Going digital means going all the way

Many insurers try to go digital, but often their efforts are incomplete, says one insurance leader

Going digital means going all the way

Insurance News

By Gabriel Olano

In March, the Monetary Authority of Singapore issued guidelines that allowed insurers to offer all types of life insurance policies online, directly and without the need for advice from an agent or financial advisor. This was a significant step for the ongoing digitisation of the insurance industry, as it gave insurers more freedom in selling products.

Many insurance companies in recent years have embraced going digital, but go about it in different ways.

Rethinking the entire business model
According to Abhishek Bhatia, chief executive officer of FWD Insurance Singapore, insurers often think that having a company website or online registration form is enough. This, he said, is incomplete, citing how some insurers just upload on their website the same lengthy application forms, which need to be printed and filled up manually.

“We believe that the digitization of the industry needs to move beyond a company’s website or an online form,” he told Insurance Business. “It should run across the entire business model – across all customer touch points, internal operations and back-end processes, as well as sales and product platforms.”

Bhatia said that in going digital, insurers must rethink their entire business model. He elaborated that currently the Singapore insurance industry is still geared towards the traditional agency channel, and insurers’ online presence is merely to guide the customers towards meeting an agent. Unlike many other insurers, FWD does not recruit tied agents.

The industry is in a transition period, Bhatia said, and it will take quite some time before fully taking effect due to the massive changes to how insurers do business.

Responding to the MAS directive
After the MAS released the regulation about online life policies, FWD released a product of its own compliant to the new guidelines, anticipating the evolution of Singapore’s life insurance industry according to changing consumer habits.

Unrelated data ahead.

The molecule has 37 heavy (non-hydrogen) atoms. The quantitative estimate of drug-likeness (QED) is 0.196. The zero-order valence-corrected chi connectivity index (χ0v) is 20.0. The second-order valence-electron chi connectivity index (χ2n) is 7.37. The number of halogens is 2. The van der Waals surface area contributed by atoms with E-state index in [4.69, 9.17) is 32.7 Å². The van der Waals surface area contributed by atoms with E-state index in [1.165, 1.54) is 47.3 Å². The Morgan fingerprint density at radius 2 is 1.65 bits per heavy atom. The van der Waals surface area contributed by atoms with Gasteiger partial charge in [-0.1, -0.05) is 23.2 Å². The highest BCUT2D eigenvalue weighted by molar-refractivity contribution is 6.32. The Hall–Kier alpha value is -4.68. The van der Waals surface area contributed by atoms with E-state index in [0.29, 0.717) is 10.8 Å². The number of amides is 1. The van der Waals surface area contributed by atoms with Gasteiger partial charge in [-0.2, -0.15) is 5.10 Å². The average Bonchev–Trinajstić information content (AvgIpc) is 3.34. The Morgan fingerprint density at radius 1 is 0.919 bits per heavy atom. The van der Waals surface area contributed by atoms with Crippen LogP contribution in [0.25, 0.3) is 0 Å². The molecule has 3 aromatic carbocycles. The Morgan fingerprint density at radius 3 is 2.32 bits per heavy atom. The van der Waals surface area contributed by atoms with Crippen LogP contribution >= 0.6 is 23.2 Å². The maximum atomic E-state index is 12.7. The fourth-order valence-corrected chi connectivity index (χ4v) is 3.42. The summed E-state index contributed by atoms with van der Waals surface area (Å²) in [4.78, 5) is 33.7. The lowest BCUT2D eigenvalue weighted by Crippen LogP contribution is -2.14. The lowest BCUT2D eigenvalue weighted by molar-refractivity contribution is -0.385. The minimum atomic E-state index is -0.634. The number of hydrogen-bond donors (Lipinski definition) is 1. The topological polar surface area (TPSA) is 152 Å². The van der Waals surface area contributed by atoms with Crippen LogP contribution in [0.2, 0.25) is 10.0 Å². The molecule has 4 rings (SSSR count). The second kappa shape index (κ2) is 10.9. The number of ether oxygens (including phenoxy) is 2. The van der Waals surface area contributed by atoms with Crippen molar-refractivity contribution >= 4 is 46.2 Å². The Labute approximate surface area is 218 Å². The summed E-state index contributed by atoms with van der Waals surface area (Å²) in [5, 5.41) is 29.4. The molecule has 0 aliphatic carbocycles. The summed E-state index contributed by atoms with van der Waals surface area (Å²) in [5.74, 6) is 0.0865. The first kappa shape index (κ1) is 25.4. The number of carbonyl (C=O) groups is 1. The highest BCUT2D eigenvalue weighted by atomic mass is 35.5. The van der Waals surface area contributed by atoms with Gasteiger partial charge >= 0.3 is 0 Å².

“Earlier in May, we launched our Term Life Insurance, which is aligned with the MAS guidelines that were issued to safeguard consumers when buying life policies online without the presence of a middleman,” Bhatia said.

In fact, he thinks that the insurance industry is behind other sectors when it comes to adopting digitisation.

“Consumers in Singapore have been purchasing their flight tickets and hotel stays through online platforms without going through a travel agent,” he said. “In addition, thanks to online portfolio management tools, more and more consumers are managing their own finances, including investment activities such as the trading of securities.”

FWD’s and Singapore’s roles in the Asian insurance industry
“Singapore may be small in size, but it is big in value as it leads the region in per capita income,” Bhatia said. “At a macro level, Singapore is the gateway to Southeast Asia.”

While digitisation of the insurance industry in Singapore is lagging, he remains optimistic about its prospects. He lauded the government, particularly the MAS, for being supportive and installing the necessary infrastructure for insurers to go digital, as well as protecting consumers’ welfare. 

For FWD, Singapore is also a gateway, as prototypes for the insurer’s products are produced and approved in Singapore before being introduced to the other markets in the region.

FWD Insurance, headquartered in Hong Kong, also has operations in Singapore, Macau, Indonesia, the Philippines, Thailand, and Vietnam. Aside from life insurance, it also offers vehicle, travel, personal accident, and maid insurance.

With regard to the company’s future plans, Bhatia said: “Plans are in place to spend SGD500 million to grow our presence locally. A large portion of that will be spent on claims-related experience, investment in technology and people over the next five years.”

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